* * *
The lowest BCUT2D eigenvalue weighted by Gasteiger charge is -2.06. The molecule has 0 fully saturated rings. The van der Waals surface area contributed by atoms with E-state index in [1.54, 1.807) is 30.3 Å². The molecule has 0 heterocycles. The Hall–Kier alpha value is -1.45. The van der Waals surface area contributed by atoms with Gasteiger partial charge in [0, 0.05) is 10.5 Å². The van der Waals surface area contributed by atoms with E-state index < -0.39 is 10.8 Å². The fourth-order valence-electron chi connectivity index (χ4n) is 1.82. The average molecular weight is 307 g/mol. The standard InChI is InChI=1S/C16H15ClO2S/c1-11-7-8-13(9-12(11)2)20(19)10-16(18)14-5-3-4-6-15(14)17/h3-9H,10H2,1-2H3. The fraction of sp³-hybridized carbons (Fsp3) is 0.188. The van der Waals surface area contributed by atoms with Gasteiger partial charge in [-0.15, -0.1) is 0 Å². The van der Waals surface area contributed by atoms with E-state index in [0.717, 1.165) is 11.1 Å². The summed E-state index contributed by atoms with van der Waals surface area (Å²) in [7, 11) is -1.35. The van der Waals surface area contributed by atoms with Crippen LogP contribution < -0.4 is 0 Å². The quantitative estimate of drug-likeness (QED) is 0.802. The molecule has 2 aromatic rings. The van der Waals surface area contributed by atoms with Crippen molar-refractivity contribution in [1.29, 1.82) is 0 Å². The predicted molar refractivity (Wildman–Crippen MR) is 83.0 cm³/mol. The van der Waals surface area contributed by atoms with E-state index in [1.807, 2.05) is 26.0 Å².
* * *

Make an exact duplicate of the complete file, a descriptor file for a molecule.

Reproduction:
The lowest BCUT2D eigenvalue weighted by Gasteiger charge is -2.06. The molecule has 0 fully saturated rings. The van der Waals surface area contributed by atoms with E-state index in [1.54, 1.807) is 30.3 Å². The molecule has 0 heterocycles. The Hall–Kier alpha value is -1.45. The van der Waals surface area contributed by atoms with Gasteiger partial charge in [0, 0.05) is 10.5 Å². The van der Waals surface area contributed by atoms with E-state index < -0.39 is 10.8 Å². The fourth-order valence-electron chi connectivity index (χ4n) is 1.82. The average molecular weight is 307 g/mol. The standard InChI is InChI=1S/C16H15ClO2S/c1-11-7-8-13(9-12(11)2)20(19)10-16(18)14-5-3-4-6-15(14)17/h3-9H,10H2,1-2H3. The fraction of sp³-hybridized carbons (Fsp3) is 0.188. The van der Waals surface area contributed by atoms with Gasteiger partial charge in [-0.15, -0.1) is 0 Å². The van der Waals surface area contributed by atoms with E-state index in [0.717, 1.165) is 11.1 Å². The summed E-state index contributed by atoms with van der Waals surface area (Å²) in [7, 11) is -1.35. The van der Waals surface area contributed by atoms with Crippen LogP contribution < -0.4 is 0 Å². The quantitative estimate of drug-likeness (QED) is 0.802. The molecule has 2 aromatic rings. The van der Waals surface area contributed by atoms with Crippen molar-refractivity contribution in [1.29, 1.82) is 0 Å². The predicted molar refractivity (Wildman–Crippen MR) is 83.0 cm³/mol. The van der Waals surface area contributed by atoms with E-state index in [1.807, 2.05) is 26.0 Å².